This is the first book in a new series of Cambridge University Press on “Key themes in ancient philosophy”. As the editors of the series explain in the front matter, the books in this series are to offer “a concise and accessible treatment by a single author of a topic of major philosophical importance in the ancient Greek and Roman world” (ii). Moreover, books in the series are designed for a teaching context, in which they are intended to “bridge a gap between general introductions to individual philosophers or periods and specialist monographs” (ii). And of course an appeal is claimed for that universally wooed reader of the day, the educated and interested non-specialist.
These are worthy objectives. But the author of this, the first volume of the series, actually attempts to do a good deal more. In his interpretation of ancient (actually almost exclusively Greek) theories of knowledge, Gerson makes a very particular and ambitious case for their contemporary relevance. These theories provide, he argues, real alternatives to modern theories that fallwithin the ambit of “naturalized epistemology”, the Quinean program of explaining knowledge as a natural phenomenon properly studied by empirical science. In connection with this bold interpretive thesis Gerson advances another, more general claim. It is that the analysis of knowledge in terms of rationally justified, true belief, a central theme in epistemology after Descartes, is in fact considered and rejected in Plato’s Theaetetus, whereupon the explication of knowledge in terms of belief never again figures prominently in the history of ancient philosophy.
These are spectacularly controversial claims, and anyone who should make them convincing in a short book with little scholarly apparatus would achieve the improbable. I hold that Gerson falls short of substantiating his general theses, but I find many things of interest here, particularly in his discussions of Hellenistic philosophy. In the following, I summarize and discuss Gerson’s arguments chapter by chapter, and conclude with a brief assessment of these two main interpretive claims.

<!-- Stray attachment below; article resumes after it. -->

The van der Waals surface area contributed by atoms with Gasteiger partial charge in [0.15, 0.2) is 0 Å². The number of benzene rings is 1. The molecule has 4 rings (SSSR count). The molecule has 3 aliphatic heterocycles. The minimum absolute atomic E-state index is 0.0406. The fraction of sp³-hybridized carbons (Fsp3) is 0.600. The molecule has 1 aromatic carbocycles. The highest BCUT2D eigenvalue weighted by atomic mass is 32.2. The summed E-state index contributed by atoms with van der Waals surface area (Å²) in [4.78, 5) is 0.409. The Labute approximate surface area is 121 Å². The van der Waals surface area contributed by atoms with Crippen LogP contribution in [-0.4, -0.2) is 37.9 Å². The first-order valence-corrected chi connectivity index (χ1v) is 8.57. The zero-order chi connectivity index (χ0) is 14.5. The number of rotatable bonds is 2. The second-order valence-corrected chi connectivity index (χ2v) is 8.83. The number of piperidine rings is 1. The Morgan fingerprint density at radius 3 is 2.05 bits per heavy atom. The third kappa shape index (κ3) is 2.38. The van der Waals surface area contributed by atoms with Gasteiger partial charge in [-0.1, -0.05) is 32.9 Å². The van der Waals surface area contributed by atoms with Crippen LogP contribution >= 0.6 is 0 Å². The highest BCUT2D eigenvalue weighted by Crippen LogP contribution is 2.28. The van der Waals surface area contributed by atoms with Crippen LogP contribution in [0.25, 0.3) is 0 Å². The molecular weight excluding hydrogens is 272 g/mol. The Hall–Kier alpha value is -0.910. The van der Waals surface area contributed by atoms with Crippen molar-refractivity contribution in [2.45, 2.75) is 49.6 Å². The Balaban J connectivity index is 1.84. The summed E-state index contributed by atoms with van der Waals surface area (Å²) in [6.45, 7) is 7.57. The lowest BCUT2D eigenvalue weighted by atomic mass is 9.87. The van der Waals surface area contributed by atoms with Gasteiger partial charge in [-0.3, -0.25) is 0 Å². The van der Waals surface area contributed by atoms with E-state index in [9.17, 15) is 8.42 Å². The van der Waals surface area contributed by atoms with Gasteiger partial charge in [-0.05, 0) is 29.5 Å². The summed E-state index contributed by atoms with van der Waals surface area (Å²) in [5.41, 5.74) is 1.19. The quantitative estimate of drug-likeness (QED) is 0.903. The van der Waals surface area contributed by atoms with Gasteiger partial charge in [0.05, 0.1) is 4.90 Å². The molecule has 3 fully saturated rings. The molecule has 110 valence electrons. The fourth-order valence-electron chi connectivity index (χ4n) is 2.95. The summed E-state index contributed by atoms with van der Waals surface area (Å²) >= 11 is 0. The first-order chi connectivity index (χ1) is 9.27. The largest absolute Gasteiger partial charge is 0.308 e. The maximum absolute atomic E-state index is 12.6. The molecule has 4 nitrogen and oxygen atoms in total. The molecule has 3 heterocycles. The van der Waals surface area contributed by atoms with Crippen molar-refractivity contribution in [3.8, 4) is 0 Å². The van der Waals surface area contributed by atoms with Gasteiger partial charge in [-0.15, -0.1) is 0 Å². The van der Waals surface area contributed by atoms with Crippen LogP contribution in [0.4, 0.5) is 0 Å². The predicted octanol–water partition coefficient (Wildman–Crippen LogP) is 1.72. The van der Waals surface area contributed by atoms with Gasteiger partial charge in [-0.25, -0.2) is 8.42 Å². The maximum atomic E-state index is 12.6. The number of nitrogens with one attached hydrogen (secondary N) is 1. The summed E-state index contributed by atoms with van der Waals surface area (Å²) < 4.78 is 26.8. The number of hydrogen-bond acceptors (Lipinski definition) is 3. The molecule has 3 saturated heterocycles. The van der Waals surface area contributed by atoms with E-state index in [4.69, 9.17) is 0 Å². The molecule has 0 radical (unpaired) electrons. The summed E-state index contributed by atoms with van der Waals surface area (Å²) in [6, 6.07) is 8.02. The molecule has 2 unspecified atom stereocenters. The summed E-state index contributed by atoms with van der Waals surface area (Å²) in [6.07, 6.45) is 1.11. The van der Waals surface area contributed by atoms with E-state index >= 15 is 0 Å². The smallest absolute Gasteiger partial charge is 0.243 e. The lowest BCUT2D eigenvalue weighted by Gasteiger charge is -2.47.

In Chapter One, on “Ancient and modern perspectives”, Gerson sets out the guiding thesis of his study, which also serves to describe the common denominator of “ancient epistemology”: “What makes it possible to speak generally about ancient epistemology is that all the philosophers with whom I shall be concerned shared the belief that knowledge is a natural state or a ‘natural kind’ and that it is possible to have incorrect or correct accounts of what that is” (2). This the reader must understand to be only a common and not a constitutive element of ancient philosophy, for as Gerson has stated on the very first page of his book: “Broadly speaking, from the beginning of ancient Greek philosophy up to Descartes, epistemology was viewed as both naturalistic in its shape and content and as irreducible to the enterprise that we would call empirical science” (1).
The alert non-specialist might well infer from this that ancient epistemology is of a piece with the rest of pre-Cartesian theories of knowledge, and that the focus upon ancient authors is presumably just a matter of convention and convenience. Such an unsuspecting reader might, furthermore, be led to assume at this point that authors like Parmenides or Albertus Magnus had the option of resorting to something that “we could call empirical science” for explaining what knowledge really is, but that they and others decided against reducing questions concerning knowledge in this way.
All this is more than a little controversial. Gerson’s impetus for making such claims seems to be derived from a strongly held view on what ancient epistemology is not, or how ancient theories of knowledge must not be understood. They are not to be understood using the background assumptions of what Gerson calls the Standard Analysis of knowledge, a model often invoked in modern epistemology. According to this model, a subject S knows a proposition p iff (i.e., if and only if) (1) p is true; (2) S believes p; and (3) S is justified in believing p. This model of knowledge is commonly attributed to Plato (among others). In this introductory chapter and elsewhere, Gerson argues vigorously against this attribution, and for the claim that knowledge, according to ancient accounts, is not a species of justified, true belief. Ancient theories of knowledge cannot be understood in terms of the Standard Analysis because: 1. unlike the concept of propositional knowledge in the Standard Analysis, the ancient concepts of knowledge do not claim that knowledge is reducible to “knowledge-that”; 2. ancient theorists of knowledge did not think that knowledge was merely a kind of belief. With respect to 1., Gerson holds that, on the concept of knowledge implicit in ancient theories, knowledge is rather like a physical state such as fever or pregnancy, and not a psychological disposition to a proposition And with respect to 2. Gerson specifies this state as a non-propositional kind of highest cognition, thus preparing a prominent place for a theory of thinking and mind in his account of ancient epistemology. But these assumptions too are highly controversial, so they cannot really be said to justify the grand narrative on the history of epistemology that Gerson proposes at this point. I shall come back to his arguments for these assumptions in regard to the various phases and figures of ancient philosophy.